The Singapore dollar is used here and notes come in denominations of S$2, S$5, S$10, S$50, S$100, S$1,000 and S$10,000. Coins come in 5, 10, 20 and 50 cents and S$1.
Tourists can claim a refund on the 7% Goods and Services Tax (GST) paid on your purchases if you spend more than $100 at any participating shops.
You will be able to speak English to Singaporeans, most of whom are fluent in it. Many Singaporeans also speak an additional language, usually Mandarin Chinese, Malay or Tamil.
Singapore’s time zone is GMT +8.
Singapore is hot and humid all year-round, with temperatures usually reaching over 30°C. You should be prepared for rain at any time, which can be torrential but usually brief.
The standard electrical current used in Singapore is 220-240 volts AC (50 cycles) and you can use power plugs with three square prongs here (Type G).
Ambulance & Fire Brigade
1800 542 4422
Visa & Customs
Delegates are advised to check with the Consulate/Embassy of Singapore in their country on the visa requirements. Please note that visa processing may take up to four weeks. We recommend that you apply as early as possible before the Conference. The organiser will not be held liable for any failed visa applications.
For more details on entry visa requirement, please visit Singapore Immigration and Checkpoints Authority (ICA) website at www.ica.gov.sg
Singapore’s Changi Airport is one of the busiest and best connected in the world, handling over 100 airlines flying to some 300 cities. There are four local carriers, including the world-renowned Singapore Airlines and budget airlines Tiger Airways and Scoot.
The award-winning airport itself is jam-packed with activities and amenities, making it a world-class attraction in its own right.
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Singapore’s MRT (mass rapid transit) system is probably the fastest way to zip around the city. The extensive rail network means that most of Singapore’s key attractions are within walking distance from an MRT station.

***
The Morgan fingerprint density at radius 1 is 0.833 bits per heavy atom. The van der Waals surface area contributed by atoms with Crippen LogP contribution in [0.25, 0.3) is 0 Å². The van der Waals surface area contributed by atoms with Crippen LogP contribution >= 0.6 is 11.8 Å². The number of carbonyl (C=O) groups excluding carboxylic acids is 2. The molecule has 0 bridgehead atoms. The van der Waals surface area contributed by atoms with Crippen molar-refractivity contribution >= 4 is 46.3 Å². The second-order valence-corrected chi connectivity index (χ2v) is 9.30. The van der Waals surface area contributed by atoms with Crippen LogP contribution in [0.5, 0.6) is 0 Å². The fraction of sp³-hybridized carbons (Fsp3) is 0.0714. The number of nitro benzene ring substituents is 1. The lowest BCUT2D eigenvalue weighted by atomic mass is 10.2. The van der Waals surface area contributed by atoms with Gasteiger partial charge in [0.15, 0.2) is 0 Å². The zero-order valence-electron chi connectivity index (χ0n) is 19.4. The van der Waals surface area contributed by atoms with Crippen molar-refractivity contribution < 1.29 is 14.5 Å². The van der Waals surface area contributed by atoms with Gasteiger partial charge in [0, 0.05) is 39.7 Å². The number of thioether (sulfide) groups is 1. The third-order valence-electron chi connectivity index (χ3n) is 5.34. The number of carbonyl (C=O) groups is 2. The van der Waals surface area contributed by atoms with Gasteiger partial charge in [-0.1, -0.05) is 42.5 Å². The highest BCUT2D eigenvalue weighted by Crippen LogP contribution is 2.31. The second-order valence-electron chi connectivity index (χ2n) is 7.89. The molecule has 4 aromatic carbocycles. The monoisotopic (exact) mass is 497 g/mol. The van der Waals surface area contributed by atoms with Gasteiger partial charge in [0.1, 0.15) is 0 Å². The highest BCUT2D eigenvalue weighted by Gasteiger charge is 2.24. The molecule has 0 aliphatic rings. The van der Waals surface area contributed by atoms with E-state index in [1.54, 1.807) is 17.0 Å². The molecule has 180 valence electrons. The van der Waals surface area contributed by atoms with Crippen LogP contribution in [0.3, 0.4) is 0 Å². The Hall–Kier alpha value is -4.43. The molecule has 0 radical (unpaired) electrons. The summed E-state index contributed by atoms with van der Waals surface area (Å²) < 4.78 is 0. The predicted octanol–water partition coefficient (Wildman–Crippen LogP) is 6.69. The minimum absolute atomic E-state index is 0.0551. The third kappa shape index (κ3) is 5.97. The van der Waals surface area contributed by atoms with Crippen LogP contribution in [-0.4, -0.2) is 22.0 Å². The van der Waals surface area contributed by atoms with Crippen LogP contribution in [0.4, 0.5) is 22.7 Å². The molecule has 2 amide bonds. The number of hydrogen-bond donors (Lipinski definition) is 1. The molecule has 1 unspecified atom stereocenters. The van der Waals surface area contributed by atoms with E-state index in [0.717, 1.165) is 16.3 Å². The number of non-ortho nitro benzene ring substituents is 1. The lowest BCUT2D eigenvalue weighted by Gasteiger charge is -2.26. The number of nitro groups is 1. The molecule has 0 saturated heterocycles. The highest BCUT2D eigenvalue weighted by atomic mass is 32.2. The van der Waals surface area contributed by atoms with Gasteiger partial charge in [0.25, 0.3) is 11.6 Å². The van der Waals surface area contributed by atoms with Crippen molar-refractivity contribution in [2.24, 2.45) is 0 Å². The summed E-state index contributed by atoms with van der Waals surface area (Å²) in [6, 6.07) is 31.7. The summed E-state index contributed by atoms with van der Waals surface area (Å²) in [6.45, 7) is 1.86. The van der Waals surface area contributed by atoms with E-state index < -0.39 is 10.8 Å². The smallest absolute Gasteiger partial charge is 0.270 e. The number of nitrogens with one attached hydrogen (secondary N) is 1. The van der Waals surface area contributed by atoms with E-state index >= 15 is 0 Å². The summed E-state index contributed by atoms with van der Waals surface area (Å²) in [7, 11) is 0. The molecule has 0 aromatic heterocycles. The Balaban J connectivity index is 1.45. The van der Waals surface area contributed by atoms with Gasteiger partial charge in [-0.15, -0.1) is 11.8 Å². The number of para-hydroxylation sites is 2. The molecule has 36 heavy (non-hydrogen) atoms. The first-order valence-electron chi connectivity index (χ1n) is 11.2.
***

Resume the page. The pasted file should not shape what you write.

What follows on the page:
You can buy tickets for single trips, but if you intend to use the MRT and basic bus services frequently during your visit, you can buy a Singapore Tourist Pass (STP), a special EZ-Link stored-value card which will allow you unlimited travel for one day (S$10), two days (S$16) or three days (S$20).
The cards can be bought at the TransitLink Ticket Office at the following MRT stations―Orchard, City Hall, Raffles Place, Bayfront, Tanjong Pagar, Harbourfront, Chinatown, Farrer Park, Changi Airport, Bugis, Lavender, Jurong East, Kranji, Woodlands, Ang Mo Kio―or at the Concession Card Replacement Office at Somerset station. They are also available at the Automated STP Kiosks at Changi Airport MRT Station (Terminal 2 and 3) near the Transitlink Ticket Office.
Taxis are comfortable and especially handy if you want to go to places not accessible by the bus or MRT. Cabs here are metered, but there may be surcharges depending on when, where and which company’s taxi you board. To get a rough idea of the final fare, check with the driver on the surcharges and ask for a receipt at the end of the trip. You can hail a taxi by the roadside at most places, or by queuing for one at taxi stands found at most shopping malls, hotels and tourist attractions. If you wish to book a cab, you can call a common taxi booking number, 6-DIAL CAB (6342-5222), and your call will be routed to an available taxi company’s call centre.
Singapore’s bus system has an extensive network of routes covering most places in Singapore and is the most economical way to get around, as well as being one of the most scenic.
You can pay your bus fare using an EZ-Link stored-value card or the Singapore Tourist Pass (STP), which you tap on the card reader located next to the driver as you board. Do remember to tap your card again, on the reader located at the rear exit, when you alight. You can also pay in cash but you will need to have exact change.
Most buses in Singapore have air-conditioning – a welcome comfort in a tropical city.